Sept. 9 (Bloomberg) -- Wheat futures fell for the eighth session in nine as cheaper supplies from Russia, Romania and France reduce demand for grain from the U.S., the world’s largest exporter. Corn and soybeans also slid.
Egypt, the world’s largest wheat buyer, purchased 60,000 metric tons at $251 a ton from Romania at a tender on Sept. 6, the government buying agency reported. Egypt’s General Authority for Supply Commodities also received offers of $242 to $260 a ton from Russia, Ukraine and France, according to two traders involved in the sale. Sales were about $25 a ton below current U.S. export prices, according to Shawn McCambridge, the senior grain analyst at Jefferies Bache LLC.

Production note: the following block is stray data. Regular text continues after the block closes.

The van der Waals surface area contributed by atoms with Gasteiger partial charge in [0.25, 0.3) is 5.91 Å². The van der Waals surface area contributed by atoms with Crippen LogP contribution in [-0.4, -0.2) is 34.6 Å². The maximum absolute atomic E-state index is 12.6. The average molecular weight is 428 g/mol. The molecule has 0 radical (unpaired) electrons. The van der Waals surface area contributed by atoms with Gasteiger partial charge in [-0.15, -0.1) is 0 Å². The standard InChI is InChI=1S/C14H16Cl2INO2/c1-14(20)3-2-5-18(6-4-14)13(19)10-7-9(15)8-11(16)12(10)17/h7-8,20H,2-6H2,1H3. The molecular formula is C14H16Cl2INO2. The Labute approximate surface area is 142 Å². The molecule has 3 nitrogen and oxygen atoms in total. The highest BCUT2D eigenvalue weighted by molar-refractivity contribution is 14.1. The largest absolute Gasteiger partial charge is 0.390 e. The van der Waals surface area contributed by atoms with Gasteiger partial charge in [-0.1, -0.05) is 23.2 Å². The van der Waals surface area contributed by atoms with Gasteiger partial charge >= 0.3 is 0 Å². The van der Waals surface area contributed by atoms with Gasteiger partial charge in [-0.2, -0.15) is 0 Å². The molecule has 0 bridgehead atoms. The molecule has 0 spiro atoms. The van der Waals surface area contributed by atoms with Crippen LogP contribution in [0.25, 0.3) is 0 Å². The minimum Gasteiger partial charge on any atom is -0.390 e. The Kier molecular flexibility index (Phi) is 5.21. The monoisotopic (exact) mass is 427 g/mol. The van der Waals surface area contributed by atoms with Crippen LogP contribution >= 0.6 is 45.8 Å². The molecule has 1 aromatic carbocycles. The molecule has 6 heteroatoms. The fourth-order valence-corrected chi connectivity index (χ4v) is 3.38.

“World-wheat tenders are getting filled with non-U.S. wheat supplies and that will continue to weigh on the market,” Chicago-based McCambridge said in a telephone interview. “U.S. wheat is not competitive.”
Wheat futures for delivery in December declined 1 percent to close at $6.4125 a bushel at 1:15 p.m. on the Chicago Board of Trade. The grain has fallen 18 percent this year and touched a 13-month low at $6.355 on Aug. 14.
Corn fell on speculation that warm, dry weather is accelerating late-season plant growth in the U.S. and allowing more farmers to start harvesting.
Corn futures for delivery in December retreated 1 percent to $4.635 a bushel in Chicago. Prices touched a three-week low of $4.57 on Sept. 5
Soybean futures for delivery in November slumped 0.8 percent to $13.565 a bushel on the CBOT, the first drop in three sessions. Prices rose last week, the fifth straight gain and the longest rally since May.
Corn is the biggest U.S. crop, followed by soybeans, hay and wheat.
--Editors: Steve Stroth, Thomas Galatola